My o/h was dx 18 months ago at 61, he was put on Azelext straight away. A year ago his consultant put him on neupro 4mg patches. His symptoms are still very mild just a slowness on the left side and some numbness. We saw his consultant 2 months ago and she said he was still very mild and didn't need to see him for another year but in mean time if he felt he needed it he could increase patches to 6mg. We saw the pd nurse this week and she decided it would be a good idea to start co-careldopa at a low dose. We feel reluctant to start because if side effects and because his symptoms are still very mild and wonder if it would be better to increase the patches as and when needed, I understand this can go up to 16mg. Is it better to start co-careldopa as late in the disease as possible because of side effects and the effectiveness of the drug wearing off. Any advice welcome please.
My hubby has been on co-careldopa for two months now 10/100mg. He was on 3 a day and for the last week after seeing his consultant it was stepped up to 4 but he has been tired since but we were told to give it about a month for it to get into his system and then he would see the difference. On three a day he was so much brighter than he has been for months so I am hoping that the step up to 4 won't squash this. So far he hasn't had any serious side effects and the consultant said he may not some people react differently but if we felt any concerns to ring the PD nurse and she would advise us. Like you we are testing the water with tablets my hubby only being diagnosed in November but looking back probably had it much longer. Hope you manage to get things sorted out. I find PD is a learning curve as you go along. Thankfully there are people on here that have had it so much longer and are very helpful with advice:)
you really need to talk about it with you nurse or neuro as they probably have reasons we do not know.
but since you asked
there are side effects too of D-Agonists and the higher the dose the higher the risk.
levadopa reaches the bits DAs dont reach so have a wider range of symptom relief
i dont believe that levadopa only works for a certain period of time, though others might disagree.
on the other hand it might be toxic and damage nerves (unproved i believe).
i have been told the dyskinesia can be avoided or treated, i dont know how true that one is.
looking into my crystal neep:
i do think health professionals have become very wary of mono-treatment with DAs for an extended period due to OCD and that we will see more early use of levadopa and cocktails of 3 or 4 drugs to avoid the side effects of each (or to get all of them if you are unlucky!).
Thank you visionvalue and turnip, am I wrong in thinking it is the levadopa that causes the Dyskinesia ? This is our main worry about taking the drug, why was the consultant happy to see him in a year but the nurse decided it would be good for him. His personality has not changed at all since being dx and you would only guess he has pd because of the lack of swing in his left arm. My family have not noticed anything yet so we are reluctant to tell them until we have to. Our four children have been told. My o/h still works and we still do everything we've always done that's where our confusion come in, should we wait for more symptoms to appear before taking the co-careldopa ?, or is taking it early beneficial to pd and will it ward off more symptoms appearing for a while.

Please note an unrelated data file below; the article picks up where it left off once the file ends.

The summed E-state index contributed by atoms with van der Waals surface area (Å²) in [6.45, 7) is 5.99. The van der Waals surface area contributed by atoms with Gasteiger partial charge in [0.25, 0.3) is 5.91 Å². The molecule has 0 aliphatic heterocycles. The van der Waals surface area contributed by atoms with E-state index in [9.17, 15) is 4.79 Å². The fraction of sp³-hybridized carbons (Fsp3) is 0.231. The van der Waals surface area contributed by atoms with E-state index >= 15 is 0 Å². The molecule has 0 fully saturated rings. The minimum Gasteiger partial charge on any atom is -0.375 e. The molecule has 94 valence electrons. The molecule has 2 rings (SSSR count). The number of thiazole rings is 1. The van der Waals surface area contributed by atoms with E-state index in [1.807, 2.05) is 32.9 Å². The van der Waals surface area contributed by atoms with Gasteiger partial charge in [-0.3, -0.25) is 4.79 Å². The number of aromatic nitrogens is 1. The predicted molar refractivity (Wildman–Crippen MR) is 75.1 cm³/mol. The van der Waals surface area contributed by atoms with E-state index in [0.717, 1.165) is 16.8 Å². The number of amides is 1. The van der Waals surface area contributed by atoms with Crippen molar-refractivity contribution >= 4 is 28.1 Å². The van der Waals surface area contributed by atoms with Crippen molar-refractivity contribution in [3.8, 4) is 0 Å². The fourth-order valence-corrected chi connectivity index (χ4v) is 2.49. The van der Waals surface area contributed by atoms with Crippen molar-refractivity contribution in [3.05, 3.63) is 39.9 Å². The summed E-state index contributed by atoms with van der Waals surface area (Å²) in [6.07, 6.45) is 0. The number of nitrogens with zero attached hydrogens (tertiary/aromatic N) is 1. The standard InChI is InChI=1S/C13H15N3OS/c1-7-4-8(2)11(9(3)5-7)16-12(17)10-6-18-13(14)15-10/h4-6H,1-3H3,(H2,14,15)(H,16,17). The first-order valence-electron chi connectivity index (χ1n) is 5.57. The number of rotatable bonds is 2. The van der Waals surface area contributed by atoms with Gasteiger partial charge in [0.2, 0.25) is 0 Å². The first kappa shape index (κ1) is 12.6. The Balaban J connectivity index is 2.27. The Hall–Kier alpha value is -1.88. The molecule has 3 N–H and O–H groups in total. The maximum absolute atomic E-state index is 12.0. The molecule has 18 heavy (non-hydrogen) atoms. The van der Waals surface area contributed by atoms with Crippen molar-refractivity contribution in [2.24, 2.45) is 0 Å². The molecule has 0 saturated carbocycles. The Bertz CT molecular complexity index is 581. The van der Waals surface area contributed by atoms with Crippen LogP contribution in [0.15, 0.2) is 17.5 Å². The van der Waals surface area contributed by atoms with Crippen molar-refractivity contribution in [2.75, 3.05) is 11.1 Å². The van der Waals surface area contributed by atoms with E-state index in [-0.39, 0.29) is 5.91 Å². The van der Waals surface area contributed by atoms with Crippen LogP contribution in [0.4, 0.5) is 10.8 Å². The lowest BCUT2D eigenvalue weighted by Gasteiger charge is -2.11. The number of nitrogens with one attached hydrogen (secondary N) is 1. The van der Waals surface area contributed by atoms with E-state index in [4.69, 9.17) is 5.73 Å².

Molly May, the ultimate expert is the neurologist, not the PD nurse surely?
Whether to start levodopa medication early or late is up for discussion. When the new Dopamine Agonists came on the market in the 1990s all younger patients (under 70) were started on these in preference to the levodopa drugs, but this is no longer a hard and fast rule,the enthusiasm for these drugs waned somewhat because of their serious side effects, like Turnip pointed out.Levodopa medication has better relief from symptoms and fewer side effects. In the end the progression of the disease will make it harder for the drugs to treat the symptoms(whatever drug you take) Have you read the info on drugs you can download/ have sent from Parkinson's UK? Remember drug treatment is for symptom relief ,it does not cure the disease and there is still no hard evidence that any PD drug is neuroprotective or slows down the disease progress. All drugs come with side effects...
Hi Molly May, I was told by a pd nurse that there are two schools of thought here, the older school of thought was to leave the levadopa alone for as long as possible as after a time it can stop working or become less effective, the newer school of thought is to start on it as soon as the symptoms bother you because the wearing off thing and not working is unproven I think that was the reason. I think I agree that the neuro is the expert here unless you feel they are following a book rather than noticing individual symptoms, if you think they are just following their book maybe you could cross question them? Hope helps love Sunray.